I’m not supposed to be an NFL fan. I like writing, books, wine, condiments, ambient music, and US Presidents. In high school, I was muscled out of team sports after ninth grade, and never had the size, athletic ability, or killer instinct to play football at all, beyond stunted games with fellow nerds in the deep snow of a Minnesota backyard.
Also, I was a huge baseball fan as kid; televised football, at best, was something that helped pass the time until spring training, and I didn’t even watch it attentively. My dad, who’d played football in high school, didn’t pressure me to pursue any level of fandom or participation, perhaps because it was obvious that my talents and interests were clearly elsewhere. In any case, when he saw me spend a Sunday afternoon reading Abraham Lincoln: The Prairie Years by Carl Sandburg and listening to Brian Eno, he never once figured that I’d be better off with a protein shake and a concussion. I thank him for this.
Now, twenty-five years later, I attentively watch NFL football whenever possible. This confuses many of the people in my life, many of whom I share pretty much everything else in common with. How can I like this brutish, tedious sport? How can I tolerate sports bars when so many of them have the charm of a public urinal, with the food of an unpopular truck stop? What’s more, it’s clear to anyone who cares that the NFL has, time and again, pointedly neglected and mismanaged the welfare of its players and ex-players, and this year seems to be one of the worst yet both in terms of player and league conduct. Why do I condone it through watching it?
It’s a great time to be finished with the NFL, for certain. Steve Almond’s well-timed book Against Football coincided with the dissolution of my ESPN fantasy league, which was comprised of mostly writers and filmmakers; suddenly it seemed to me like a lot of intelligent, reasonable people were giving up football, and for a host of good reasons. What’s my problem, then? Why do I continue to watch entertainment that I can objectively assess as fundamentally problematic?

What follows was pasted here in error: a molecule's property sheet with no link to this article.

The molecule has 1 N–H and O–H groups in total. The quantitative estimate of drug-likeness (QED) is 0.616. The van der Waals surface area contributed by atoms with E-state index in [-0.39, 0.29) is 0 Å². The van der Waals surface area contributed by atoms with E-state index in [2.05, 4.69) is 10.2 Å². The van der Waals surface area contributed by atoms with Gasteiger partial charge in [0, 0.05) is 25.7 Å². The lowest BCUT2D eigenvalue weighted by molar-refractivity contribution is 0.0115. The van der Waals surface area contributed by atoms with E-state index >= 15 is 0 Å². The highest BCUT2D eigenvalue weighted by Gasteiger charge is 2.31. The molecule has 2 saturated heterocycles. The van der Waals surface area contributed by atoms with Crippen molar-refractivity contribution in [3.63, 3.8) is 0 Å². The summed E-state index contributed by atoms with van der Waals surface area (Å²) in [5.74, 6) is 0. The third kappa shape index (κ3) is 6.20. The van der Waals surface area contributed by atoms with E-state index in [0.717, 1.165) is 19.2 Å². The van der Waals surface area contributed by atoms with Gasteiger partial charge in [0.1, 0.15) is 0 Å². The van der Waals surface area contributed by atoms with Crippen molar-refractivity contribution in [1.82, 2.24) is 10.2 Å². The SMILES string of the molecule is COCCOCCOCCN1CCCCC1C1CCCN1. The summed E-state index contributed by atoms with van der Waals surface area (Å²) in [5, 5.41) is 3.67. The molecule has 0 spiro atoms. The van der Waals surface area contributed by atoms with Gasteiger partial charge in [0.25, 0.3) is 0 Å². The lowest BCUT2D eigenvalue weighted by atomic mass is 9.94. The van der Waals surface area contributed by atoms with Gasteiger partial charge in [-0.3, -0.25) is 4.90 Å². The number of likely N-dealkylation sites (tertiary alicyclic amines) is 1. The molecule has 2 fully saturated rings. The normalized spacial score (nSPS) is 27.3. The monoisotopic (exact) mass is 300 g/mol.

For me, like a lot of people, the primary factor is community. I first seriously became a football fan when my high school friends asked me to join a fantasy football league that they started in 1992 (I joined in 1996). My first fantasy draft was fun, and competing with my friends weekly was fun as well, but it forced me to keep up with, and even watch, multiple games over a weekend. This was not something I was accustomed to doing, but it was a great excuse to get together with people I liked, and join in this weekly occult spectacle that I’d only heretofore dabbled with.
This is not an argument in favor of fantasy football, as such, which helps make the football audience far more cruel and selfish than even the default setting for football fans. Now, for example, you no longer have to be an Eagles fan to cheer an injury to a Dallas Cowboy, if your opponent “owns” him; fantasy football not only sanctions such behavior, it adds a financial incentive. At best, making a contest out of the specific fortunes of individual football players adds a thrillingly arbitrary and perverse overlay to an NFL game. Like all gambling, it’s an emotional ride, and like all competitions with friends, it’s personal.